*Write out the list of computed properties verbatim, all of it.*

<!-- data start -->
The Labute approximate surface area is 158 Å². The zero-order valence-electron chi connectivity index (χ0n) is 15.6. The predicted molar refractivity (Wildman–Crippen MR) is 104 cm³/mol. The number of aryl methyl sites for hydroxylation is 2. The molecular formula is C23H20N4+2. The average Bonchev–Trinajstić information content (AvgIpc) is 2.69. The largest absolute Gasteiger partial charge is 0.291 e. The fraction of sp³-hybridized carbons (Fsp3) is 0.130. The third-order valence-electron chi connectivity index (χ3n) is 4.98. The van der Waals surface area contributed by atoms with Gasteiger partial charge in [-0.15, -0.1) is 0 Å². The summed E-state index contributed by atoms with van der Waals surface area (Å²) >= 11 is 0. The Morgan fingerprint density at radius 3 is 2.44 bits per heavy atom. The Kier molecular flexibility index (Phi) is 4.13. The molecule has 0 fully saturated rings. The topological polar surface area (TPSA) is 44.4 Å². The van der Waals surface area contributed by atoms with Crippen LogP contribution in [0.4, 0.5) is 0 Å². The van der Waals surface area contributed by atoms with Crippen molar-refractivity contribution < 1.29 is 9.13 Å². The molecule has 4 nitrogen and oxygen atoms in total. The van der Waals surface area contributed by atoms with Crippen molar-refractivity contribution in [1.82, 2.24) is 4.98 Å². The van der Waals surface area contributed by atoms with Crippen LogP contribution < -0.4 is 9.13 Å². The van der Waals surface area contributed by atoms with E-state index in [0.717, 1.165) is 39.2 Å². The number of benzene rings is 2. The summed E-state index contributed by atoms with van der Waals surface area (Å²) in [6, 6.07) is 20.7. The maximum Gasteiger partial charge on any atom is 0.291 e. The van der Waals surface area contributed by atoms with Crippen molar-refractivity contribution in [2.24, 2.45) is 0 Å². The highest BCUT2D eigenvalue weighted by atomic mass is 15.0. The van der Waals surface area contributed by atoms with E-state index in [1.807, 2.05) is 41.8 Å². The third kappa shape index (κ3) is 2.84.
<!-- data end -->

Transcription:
The Labute approximate surface area is 158 Å². The zero-order valence-electron chi connectivity index (χ0n) is 15.6. The predicted molar refractivity (Wildman–Crippen MR) is 104 cm³/mol. The number of aryl methyl sites for hydroxylation is 2. The molecular formula is C23H20N4+2. The average Bonchev–Trinajstić information content (AvgIpc) is 2.69. The largest absolute Gasteiger partial charge is 0.291 e. The fraction of sp³-hybridized carbons (Fsp3) is 0.130. The third-order valence-electron chi connectivity index (χ3n) is 4.98. The van der Waals surface area contributed by atoms with Gasteiger partial charge in [-0.15, -0.1) is 0 Å². The summed E-state index contributed by atoms with van der Waals surface area (Å²) >= 11 is 0. The Morgan fingerprint density at radius 3 is 2.44 bits per heavy atom. The Kier molecular flexibility index (Phi) is 4.13. The molecule has 0 fully saturated rings. The topological polar surface area (TPSA) is 44.4 Å². The van der Waals surface area contributed by atoms with Crippen LogP contribution in [0.4, 0.5) is 0 Å². The van der Waals surface area contributed by atoms with Crippen molar-refractivity contribution < 1.29 is 9.13 Å². The molecule has 4 nitrogen and oxygen atoms in total. The van der Waals surface area contributed by atoms with Crippen molar-refractivity contribution in [1.82, 2.24) is 4.98 Å². The van der Waals surface area contributed by atoms with Crippen LogP contribution < -0.4 is 9.13 Å². The van der Waals surface area contributed by atoms with E-state index in [0.717, 1.165) is 39.2 Å². The number of benzene rings is 2. The summed E-state index contributed by atoms with van der Waals surface area (Å²) in [6, 6.07) is 20.7. The maximum Gasteiger partial charge on any atom is 0.291 e. The van der Waals surface area contributed by atoms with Crippen molar-refractivity contribution in [2.24, 2.45) is 0 Å². The highest BCUT2D eigenvalue weighted by atomic mass is 15.0. The van der Waals surface area contributed by atoms with E-state index in [1.807, 2.05) is 41.8 Å². The third kappa shape index (κ3) is 2.84.